I do plenty of Macro and product photography (love the Tamron 60mm Macro). I have no idea what videographers who use DSLR like for lenses. Any advice and broadest usage appreciated. Assume camera in the 15 MPixel range plus or minus a few MPixels.


1 Answer 1


Properties that are desired in these lenses are quiet operation, image stabilization, zoom construction that usually cover wide to short tele focal lenght and that have a constant aperture across that range. A perfocal design is good when using a zoom. These are a couple of general characteristics but they may be different for special applications.

Quiet operation helps if you want to avoid focusing sounds appearing in your video. If you're using external microphones this is less of a problem.

Image stabilization makes everything (from static vieography to panning= appear a lot smoother.

To have a zoom lens gives a lot of nice possibilities and constant aperture is an important feature since the exposure won't change when zooming. A parfocal lens is a lens that maintains its focus when changing focal lenght (zooming) and is of course very useful. Also a zoom range from wide to short tele is usually enough and you probably don't want to go out of that range during video production unless you're looking to produce nature films and alike.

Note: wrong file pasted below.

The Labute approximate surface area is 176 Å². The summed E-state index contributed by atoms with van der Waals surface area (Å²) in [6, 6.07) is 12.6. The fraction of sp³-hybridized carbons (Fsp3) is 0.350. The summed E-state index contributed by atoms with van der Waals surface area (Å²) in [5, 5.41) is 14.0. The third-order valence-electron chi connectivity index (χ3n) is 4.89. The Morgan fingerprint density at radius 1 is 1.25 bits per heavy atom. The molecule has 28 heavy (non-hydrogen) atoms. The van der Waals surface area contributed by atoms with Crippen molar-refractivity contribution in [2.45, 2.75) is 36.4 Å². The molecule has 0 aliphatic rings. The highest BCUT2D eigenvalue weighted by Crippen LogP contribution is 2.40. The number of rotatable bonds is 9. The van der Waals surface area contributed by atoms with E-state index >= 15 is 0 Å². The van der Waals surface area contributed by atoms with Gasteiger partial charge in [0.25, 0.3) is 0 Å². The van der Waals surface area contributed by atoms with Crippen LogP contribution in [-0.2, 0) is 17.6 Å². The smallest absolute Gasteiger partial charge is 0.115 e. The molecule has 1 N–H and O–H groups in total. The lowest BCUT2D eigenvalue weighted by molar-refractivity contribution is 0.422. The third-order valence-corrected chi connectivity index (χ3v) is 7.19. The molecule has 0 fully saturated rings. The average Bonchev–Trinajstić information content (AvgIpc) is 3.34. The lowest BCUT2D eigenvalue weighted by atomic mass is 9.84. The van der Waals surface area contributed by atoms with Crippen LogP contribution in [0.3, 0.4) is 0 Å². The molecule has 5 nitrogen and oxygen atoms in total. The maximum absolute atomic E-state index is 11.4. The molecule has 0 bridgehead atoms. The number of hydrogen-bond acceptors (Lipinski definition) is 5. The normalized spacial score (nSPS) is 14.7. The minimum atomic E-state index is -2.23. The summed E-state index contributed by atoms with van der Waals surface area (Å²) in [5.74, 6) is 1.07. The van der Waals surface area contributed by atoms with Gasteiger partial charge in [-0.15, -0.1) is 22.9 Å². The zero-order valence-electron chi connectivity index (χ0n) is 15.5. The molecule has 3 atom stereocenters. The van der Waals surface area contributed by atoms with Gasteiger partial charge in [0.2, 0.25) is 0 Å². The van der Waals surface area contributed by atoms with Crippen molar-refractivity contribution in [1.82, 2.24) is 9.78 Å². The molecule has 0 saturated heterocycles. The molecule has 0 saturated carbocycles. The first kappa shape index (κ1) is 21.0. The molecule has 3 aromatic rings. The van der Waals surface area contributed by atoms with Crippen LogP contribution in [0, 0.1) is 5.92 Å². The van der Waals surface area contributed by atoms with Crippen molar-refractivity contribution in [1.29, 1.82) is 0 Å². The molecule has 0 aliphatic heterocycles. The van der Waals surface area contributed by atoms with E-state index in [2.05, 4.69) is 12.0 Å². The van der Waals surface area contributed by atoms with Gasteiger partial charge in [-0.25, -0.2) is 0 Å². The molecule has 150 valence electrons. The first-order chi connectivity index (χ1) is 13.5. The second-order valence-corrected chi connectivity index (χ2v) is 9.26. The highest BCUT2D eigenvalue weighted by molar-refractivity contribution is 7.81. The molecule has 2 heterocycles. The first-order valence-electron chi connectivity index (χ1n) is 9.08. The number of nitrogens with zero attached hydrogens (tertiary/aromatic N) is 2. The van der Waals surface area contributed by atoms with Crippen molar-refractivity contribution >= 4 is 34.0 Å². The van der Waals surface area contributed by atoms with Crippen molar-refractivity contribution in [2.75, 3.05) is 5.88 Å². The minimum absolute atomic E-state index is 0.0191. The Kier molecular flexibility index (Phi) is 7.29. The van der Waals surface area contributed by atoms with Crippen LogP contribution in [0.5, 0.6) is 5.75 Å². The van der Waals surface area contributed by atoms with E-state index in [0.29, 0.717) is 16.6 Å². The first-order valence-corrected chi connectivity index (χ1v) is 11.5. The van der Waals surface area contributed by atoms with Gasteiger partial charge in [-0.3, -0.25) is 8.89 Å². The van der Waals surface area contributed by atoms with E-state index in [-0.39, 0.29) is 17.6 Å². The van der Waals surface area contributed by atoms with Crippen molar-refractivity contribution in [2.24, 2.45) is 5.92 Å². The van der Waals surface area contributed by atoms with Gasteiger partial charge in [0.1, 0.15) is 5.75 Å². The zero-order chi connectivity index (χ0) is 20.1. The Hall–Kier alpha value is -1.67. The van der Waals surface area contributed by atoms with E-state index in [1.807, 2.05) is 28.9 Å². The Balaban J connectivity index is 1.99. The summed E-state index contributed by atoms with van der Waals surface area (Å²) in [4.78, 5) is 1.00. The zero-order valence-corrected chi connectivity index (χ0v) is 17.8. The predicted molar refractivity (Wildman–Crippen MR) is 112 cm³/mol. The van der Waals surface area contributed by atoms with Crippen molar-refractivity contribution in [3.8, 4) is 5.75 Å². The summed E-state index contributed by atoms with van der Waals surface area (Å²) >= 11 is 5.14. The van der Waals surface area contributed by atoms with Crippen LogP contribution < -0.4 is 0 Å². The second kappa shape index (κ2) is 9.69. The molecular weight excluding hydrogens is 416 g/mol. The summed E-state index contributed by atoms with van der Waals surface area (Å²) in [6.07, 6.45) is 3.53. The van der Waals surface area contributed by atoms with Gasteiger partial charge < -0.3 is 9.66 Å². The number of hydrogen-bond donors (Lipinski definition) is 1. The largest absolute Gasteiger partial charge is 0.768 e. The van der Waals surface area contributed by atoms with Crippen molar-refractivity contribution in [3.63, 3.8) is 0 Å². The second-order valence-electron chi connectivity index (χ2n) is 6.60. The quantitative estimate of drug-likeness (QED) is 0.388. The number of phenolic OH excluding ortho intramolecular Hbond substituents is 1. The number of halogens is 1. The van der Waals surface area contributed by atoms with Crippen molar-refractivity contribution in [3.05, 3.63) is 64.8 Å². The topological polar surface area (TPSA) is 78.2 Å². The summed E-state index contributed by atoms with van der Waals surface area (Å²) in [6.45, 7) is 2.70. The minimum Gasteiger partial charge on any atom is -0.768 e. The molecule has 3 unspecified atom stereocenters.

Look for for lenses with this kind of properties. Being a Canon user I'm most familiar with them and can recommend Canon EF 24-105/4,0 L IS USM having most of these features but if you're using another brand I can't help ypu more than this due to lack of experience with other brands.

  • I am using a Canon 50D converted to generate RAW video, even HDR video, so good Canon lenses for video is what I need. May 18, 2014 at 8:41
  • If you have a larger budget, the 24-70 f/2.8 II and 70-200 f/2.8 IS II lenses work fantastically as well and aren't too expensive if video terms (around $2k to $2.5k a piece). (These are the ones I use.) The best options for Canon are the EOS Cinema lenses, but they are outrageously expensive ($20k for a prime, $55k for a zoom). They are the best Canon lenses for video, but if you are using a 50D, then they are complete overkill for your needs.
    – AJ Henderson
    May 18, 2014 at 19:48

Your Answer

By clicking “Post Your Answer”, you agree to our terms of service and acknowledge you have read our privacy policy.

Not the answer you're looking for? Browse other questions tagged or ask your own question.